Baseball holds a special meaning for legions of fans worldwide. For junior Ryuta Amaike, baseball gave him the opportunity to form life-changing friendships, assimilate to a foreign culture and gain success on the field and in the classroom.
Amaike’s trip to Bloomsburg started in his native Japan, where he developed a love for the game he began playing as a 3-year-old. When he was in sixth grade, his mother met and married an American man, and the family moved to the United States. Although Amaike knew no English, he bridged the cultural gap between himself and his new peers through baseball.
“I had to start everything over,” he remembers. “As soon as I came over I joined the Little League team. You didn’t need to speak English to play baseball. The guys on the team taught me how to speak English and would call me to hang out. Baseball helped me assimilate.”
When Amaike was a sophomore at Whitehall High School, his mother and stepdad separated, and his mother moved back to Japan. Rather than return to his native country, Amaike decided to stay with his stepfather, who often was away. Alone many nights, Amaike fell behind in his studies.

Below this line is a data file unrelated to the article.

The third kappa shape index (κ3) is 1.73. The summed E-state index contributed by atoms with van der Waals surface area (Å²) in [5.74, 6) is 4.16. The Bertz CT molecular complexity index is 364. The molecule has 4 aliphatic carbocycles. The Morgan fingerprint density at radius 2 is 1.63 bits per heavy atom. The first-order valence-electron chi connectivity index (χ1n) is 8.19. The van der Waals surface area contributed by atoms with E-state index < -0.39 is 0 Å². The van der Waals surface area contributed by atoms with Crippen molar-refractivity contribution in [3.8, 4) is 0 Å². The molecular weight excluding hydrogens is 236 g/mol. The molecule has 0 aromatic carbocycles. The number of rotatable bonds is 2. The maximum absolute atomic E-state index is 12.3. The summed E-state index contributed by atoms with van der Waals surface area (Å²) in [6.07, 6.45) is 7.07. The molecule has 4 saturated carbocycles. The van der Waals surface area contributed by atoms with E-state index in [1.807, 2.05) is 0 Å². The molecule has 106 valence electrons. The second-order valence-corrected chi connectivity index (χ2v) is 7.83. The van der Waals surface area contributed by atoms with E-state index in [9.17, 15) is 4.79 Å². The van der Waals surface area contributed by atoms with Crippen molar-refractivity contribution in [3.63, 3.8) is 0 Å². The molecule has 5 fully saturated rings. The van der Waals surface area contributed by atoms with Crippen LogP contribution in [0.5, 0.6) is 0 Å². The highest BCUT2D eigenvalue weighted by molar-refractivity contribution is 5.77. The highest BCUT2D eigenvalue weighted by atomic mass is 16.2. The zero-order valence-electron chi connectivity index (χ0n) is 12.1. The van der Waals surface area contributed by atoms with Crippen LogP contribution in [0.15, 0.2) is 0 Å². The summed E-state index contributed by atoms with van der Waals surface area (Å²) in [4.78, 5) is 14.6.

A Bloomsburg alumnus and his family were among friends who noticed something was wrong. Amaike spent much of his time at the home of Mark Bonshak ’86 after forming a friendship through baseball with his son, Matt. The family grew concerned about his living situation.
“We would drop him off at home and there was no one there. We started to question it,” Bonshak says. “His mother told him he could stay in the U.S., but he would likely have to quit school and get a job or come back to Japan.”
Instead, Bonshak and his wife, the former Catherine Gober ’87, took custodial control of Amaike. They encouraged him to become a U.S. citizen and focus on turning things around in the classroom.
“Academics were not a big part of his family,” Bonshak says. “That was a big change coming into our house where it was all about academics and athletics.”
“They encouraged me to stay on top of school,” Amaike adds. “They showed me the importance of getting my degree and how I could use baseball as a way of getting there.”
When college became an option for Amaike, Bonshak mentioned his alma mater. He was a catcher, left fielder and team captain for the Huskies from 1982 to 1986 and his teams helped raise money to install the outfield fences and scoreboard at Danny Litwhiler Field.
Amaike, whose family remains in Japan, officially became a U.S. citizen during his freshman year at Bloomsburg. Though forced to sit out his freshman year due to a knee injury, he made his on-field debut this spring and finished the year with a 2-1 record and 2.92 ERA as part of the conference rotation late in the season. The Huskies finished with a school-record of 20 conference wins.
“He just loves baseball; he lives and dies for the sport,” Bonshak says. “The players are close at Bloomsburg, it is a family atmosphere – much the same as it was when I played there.” •
Scott Eddy is assistant sports information director.